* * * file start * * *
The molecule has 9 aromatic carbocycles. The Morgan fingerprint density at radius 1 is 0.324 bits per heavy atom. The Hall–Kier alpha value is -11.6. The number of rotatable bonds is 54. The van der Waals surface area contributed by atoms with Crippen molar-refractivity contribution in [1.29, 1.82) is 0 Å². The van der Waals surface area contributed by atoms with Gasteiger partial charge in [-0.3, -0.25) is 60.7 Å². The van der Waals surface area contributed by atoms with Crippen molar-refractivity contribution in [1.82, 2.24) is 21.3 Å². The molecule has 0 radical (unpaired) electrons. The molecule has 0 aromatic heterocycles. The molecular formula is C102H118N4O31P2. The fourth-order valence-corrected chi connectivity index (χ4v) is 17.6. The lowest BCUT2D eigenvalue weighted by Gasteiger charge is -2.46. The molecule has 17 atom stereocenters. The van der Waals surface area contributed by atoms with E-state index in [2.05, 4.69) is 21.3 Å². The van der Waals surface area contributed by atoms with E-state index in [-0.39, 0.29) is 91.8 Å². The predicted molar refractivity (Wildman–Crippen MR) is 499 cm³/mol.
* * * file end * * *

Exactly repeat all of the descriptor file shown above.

The molecule has 9 aromatic carbocycles. The Morgan fingerprint density at radius 1 is 0.324 bits per heavy atom. The Hall–Kier alpha value is -11.6. The number of rotatable bonds is 54. The van der Waals surface area contributed by atoms with Crippen molar-refractivity contribution in [1.29, 1.82) is 0 Å². The van der Waals surface area contributed by atoms with Gasteiger partial charge in [-0.3, -0.25) is 60.7 Å². The van der Waals surface area contributed by atoms with Crippen molar-refractivity contribution in [1.82, 2.24) is 21.3 Å². The molecule has 0 radical (unpaired) electrons. The molecule has 0 aromatic heterocycles. The molecular formula is C102H118N4O31P2. The fourth-order valence-corrected chi connectivity index (χ4v) is 17.6. The lowest BCUT2D eigenvalue weighted by Gasteiger charge is -2.46. The molecule has 17 atom stereocenters. The van der Waals surface area contributed by atoms with E-state index in [2.05, 4.69) is 21.3 Å². The van der Waals surface area contributed by atoms with E-state index in [-0.39, 0.29) is 91.8 Å². The predicted molar refractivity (Wildman–Crippen MR) is 499 cm³/mol.